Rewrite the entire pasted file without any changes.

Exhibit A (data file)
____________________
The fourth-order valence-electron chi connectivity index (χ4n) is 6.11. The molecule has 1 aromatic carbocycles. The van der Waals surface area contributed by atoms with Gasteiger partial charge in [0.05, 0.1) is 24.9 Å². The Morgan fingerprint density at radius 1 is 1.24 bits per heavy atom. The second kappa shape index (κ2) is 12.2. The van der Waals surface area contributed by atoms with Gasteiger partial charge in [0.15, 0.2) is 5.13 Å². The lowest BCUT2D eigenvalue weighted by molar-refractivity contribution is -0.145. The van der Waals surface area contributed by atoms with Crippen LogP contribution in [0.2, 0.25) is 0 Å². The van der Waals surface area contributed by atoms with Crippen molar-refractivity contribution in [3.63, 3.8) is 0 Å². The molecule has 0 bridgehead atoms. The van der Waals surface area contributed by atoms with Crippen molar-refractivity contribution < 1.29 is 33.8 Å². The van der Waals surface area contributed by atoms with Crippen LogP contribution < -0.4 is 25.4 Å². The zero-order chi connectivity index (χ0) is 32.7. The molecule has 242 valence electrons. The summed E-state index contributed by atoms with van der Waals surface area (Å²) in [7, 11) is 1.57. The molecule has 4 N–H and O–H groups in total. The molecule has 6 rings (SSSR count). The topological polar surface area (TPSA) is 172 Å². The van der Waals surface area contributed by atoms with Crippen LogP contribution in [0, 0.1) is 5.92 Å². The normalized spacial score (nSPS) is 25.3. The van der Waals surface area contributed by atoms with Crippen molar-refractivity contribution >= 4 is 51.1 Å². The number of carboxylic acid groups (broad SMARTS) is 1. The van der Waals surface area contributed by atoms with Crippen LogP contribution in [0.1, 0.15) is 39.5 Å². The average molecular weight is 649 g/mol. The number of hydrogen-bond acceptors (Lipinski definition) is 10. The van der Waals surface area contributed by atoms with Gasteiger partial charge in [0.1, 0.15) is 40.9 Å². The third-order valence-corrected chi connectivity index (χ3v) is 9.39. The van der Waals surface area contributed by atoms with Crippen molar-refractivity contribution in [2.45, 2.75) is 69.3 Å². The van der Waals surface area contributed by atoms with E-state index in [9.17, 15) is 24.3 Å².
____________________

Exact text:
The fourth-order valence-electron chi connectivity index (χ4n) is 6.11. The molecule has 1 aromatic carbocycles. The van der Waals surface area contributed by atoms with Gasteiger partial charge in [0.05, 0.1) is 24.9 Å². The Morgan fingerprint density at radius 1 is 1.24 bits per heavy atom. The second kappa shape index (κ2) is 12.2. The van der Waals surface area contributed by atoms with Gasteiger partial charge in [0.15, 0.2) is 5.13 Å². The lowest BCUT2D eigenvalue weighted by molar-refractivity contribution is -0.145. The van der Waals surface area contributed by atoms with Crippen LogP contribution in [0.2, 0.25) is 0 Å². The van der Waals surface area contributed by atoms with Crippen molar-refractivity contribution in [3.63, 3.8) is 0 Å². The molecule has 0 bridgehead atoms. The van der Waals surface area contributed by atoms with Crippen molar-refractivity contribution < 1.29 is 33.8 Å². The van der Waals surface area contributed by atoms with Crippen LogP contribution < -0.4 is 25.4 Å². The zero-order chi connectivity index (χ0) is 32.7. The molecule has 242 valence electrons. The summed E-state index contributed by atoms with van der Waals surface area (Å²) in [7, 11) is 1.57. The molecule has 4 N–H and O–H groups in total. The molecule has 6 rings (SSSR count). The topological polar surface area (TPSA) is 172 Å². The van der Waals surface area contributed by atoms with Crippen LogP contribution in [0, 0.1) is 5.92 Å². The normalized spacial score (nSPS) is 25.3. The van der Waals surface area contributed by atoms with Crippen molar-refractivity contribution >= 4 is 51.1 Å². The number of carboxylic acid groups (broad SMARTS) is 1. The van der Waals surface area contributed by atoms with Crippen LogP contribution in [0.1, 0.15) is 39.5 Å². The average molecular weight is 649 g/mol. The number of hydrogen-bond acceptors (Lipinski definition) is 10. The van der Waals surface area contributed by atoms with Gasteiger partial charge in [0.1, 0.15) is 40.9 Å². The third-order valence-corrected chi connectivity index (χ3v) is 9.39. The van der Waals surface area contributed by atoms with Crippen molar-refractivity contribution in [2.45, 2.75) is 69.3 Å². The van der Waals surface area contributed by atoms with E-state index in [9.17, 15) is 24.3 Å².